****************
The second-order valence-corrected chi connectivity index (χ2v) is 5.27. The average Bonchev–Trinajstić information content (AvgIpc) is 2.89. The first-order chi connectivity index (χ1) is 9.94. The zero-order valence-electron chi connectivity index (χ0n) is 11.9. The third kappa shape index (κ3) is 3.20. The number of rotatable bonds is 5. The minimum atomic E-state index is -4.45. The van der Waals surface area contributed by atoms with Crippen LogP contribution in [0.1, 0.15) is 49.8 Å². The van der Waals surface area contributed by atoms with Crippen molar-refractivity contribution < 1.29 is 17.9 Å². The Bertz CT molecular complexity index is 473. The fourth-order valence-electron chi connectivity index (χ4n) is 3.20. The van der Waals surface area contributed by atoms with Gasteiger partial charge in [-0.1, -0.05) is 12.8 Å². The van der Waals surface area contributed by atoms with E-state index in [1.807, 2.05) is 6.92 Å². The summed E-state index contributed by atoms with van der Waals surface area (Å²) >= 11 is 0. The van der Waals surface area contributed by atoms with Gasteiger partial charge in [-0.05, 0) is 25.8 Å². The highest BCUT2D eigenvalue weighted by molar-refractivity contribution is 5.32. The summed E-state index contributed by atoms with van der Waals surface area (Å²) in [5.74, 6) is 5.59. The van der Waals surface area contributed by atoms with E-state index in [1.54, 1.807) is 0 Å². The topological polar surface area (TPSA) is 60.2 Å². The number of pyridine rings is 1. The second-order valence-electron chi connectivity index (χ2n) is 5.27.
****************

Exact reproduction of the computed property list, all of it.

The second-order valence-corrected chi connectivity index (χ2v) is 5.27. The average Bonchev–Trinajstić information content (AvgIpc) is 2.89. The first-order chi connectivity index (χ1) is 9.94. The zero-order valence-electron chi connectivity index (χ0n) is 11.9. The third kappa shape index (κ3) is 3.20. The number of rotatable bonds is 5. The minimum atomic E-state index is -4.45. The van der Waals surface area contributed by atoms with Crippen LogP contribution in [0.1, 0.15) is 49.8 Å². The van der Waals surface area contributed by atoms with Crippen molar-refractivity contribution < 1.29 is 17.9 Å². The Bertz CT molecular complexity index is 473. The fourth-order valence-electron chi connectivity index (χ4n) is 3.20. The van der Waals surface area contributed by atoms with Gasteiger partial charge in [-0.1, -0.05) is 12.8 Å². The van der Waals surface area contributed by atoms with E-state index in [1.807, 2.05) is 6.92 Å². The summed E-state index contributed by atoms with van der Waals surface area (Å²) >= 11 is 0. The van der Waals surface area contributed by atoms with Gasteiger partial charge in [-0.05, 0) is 25.8 Å². The highest BCUT2D eigenvalue weighted by molar-refractivity contribution is 5.32. The summed E-state index contributed by atoms with van der Waals surface area (Å²) in [5.74, 6) is 5.59. The van der Waals surface area contributed by atoms with E-state index in [1.54, 1.807) is 0 Å². The topological polar surface area (TPSA) is 60.2 Å². The number of pyridine rings is 1. The second-order valence-electron chi connectivity index (χ2n) is 5.27.